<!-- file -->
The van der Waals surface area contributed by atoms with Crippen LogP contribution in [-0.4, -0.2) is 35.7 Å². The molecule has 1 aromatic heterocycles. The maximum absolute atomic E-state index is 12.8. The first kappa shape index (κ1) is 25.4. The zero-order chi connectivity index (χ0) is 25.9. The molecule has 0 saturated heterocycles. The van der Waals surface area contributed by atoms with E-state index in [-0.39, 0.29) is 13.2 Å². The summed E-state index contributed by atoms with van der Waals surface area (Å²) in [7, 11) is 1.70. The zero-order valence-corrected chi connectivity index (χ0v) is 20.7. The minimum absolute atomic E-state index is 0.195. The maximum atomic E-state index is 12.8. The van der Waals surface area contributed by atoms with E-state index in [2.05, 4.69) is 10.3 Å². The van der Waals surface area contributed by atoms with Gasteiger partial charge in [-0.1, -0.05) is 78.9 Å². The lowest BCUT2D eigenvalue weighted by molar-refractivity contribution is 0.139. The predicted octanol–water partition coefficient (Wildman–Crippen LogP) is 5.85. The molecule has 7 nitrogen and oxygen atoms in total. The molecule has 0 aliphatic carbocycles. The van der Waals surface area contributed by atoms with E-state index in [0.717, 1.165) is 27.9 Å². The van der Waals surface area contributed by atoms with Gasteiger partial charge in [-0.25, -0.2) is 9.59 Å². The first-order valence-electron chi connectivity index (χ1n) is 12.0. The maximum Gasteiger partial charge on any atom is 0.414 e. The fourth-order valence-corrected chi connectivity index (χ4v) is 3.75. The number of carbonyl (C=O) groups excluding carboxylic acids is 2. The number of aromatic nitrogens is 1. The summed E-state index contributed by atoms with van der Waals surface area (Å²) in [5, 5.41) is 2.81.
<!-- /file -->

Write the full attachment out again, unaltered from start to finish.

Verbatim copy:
The van der Waals surface area contributed by atoms with Crippen LogP contribution in [-0.4, -0.2) is 35.7 Å². The molecule has 1 aromatic heterocycles. The maximum absolute atomic E-state index is 12.8. The first kappa shape index (κ1) is 25.4. The zero-order chi connectivity index (χ0) is 25.9. The molecule has 0 saturated heterocycles. The van der Waals surface area contributed by atoms with E-state index in [-0.39, 0.29) is 13.2 Å². The summed E-state index contributed by atoms with van der Waals surface area (Å²) in [7, 11) is 1.70. The zero-order valence-corrected chi connectivity index (χ0v) is 20.7. The minimum absolute atomic E-state index is 0.195. The maximum atomic E-state index is 12.8. The van der Waals surface area contributed by atoms with E-state index in [2.05, 4.69) is 10.3 Å². The van der Waals surface area contributed by atoms with Gasteiger partial charge in [-0.1, -0.05) is 78.9 Å². The lowest BCUT2D eigenvalue weighted by molar-refractivity contribution is 0.139. The predicted octanol–water partition coefficient (Wildman–Crippen LogP) is 5.85. The molecule has 7 nitrogen and oxygen atoms in total. The molecule has 0 aliphatic carbocycles. The van der Waals surface area contributed by atoms with E-state index in [0.717, 1.165) is 27.9 Å². The van der Waals surface area contributed by atoms with Gasteiger partial charge in [-0.25, -0.2) is 9.59 Å². The first-order valence-electron chi connectivity index (χ1n) is 12.0. The maximum Gasteiger partial charge on any atom is 0.414 e. The fourth-order valence-corrected chi connectivity index (χ4v) is 3.75. The number of carbonyl (C=O) groups excluding carboxylic acids is 2. The number of aromatic nitrogens is 1. The summed E-state index contributed by atoms with van der Waals surface area (Å²) in [5, 5.41) is 2.81.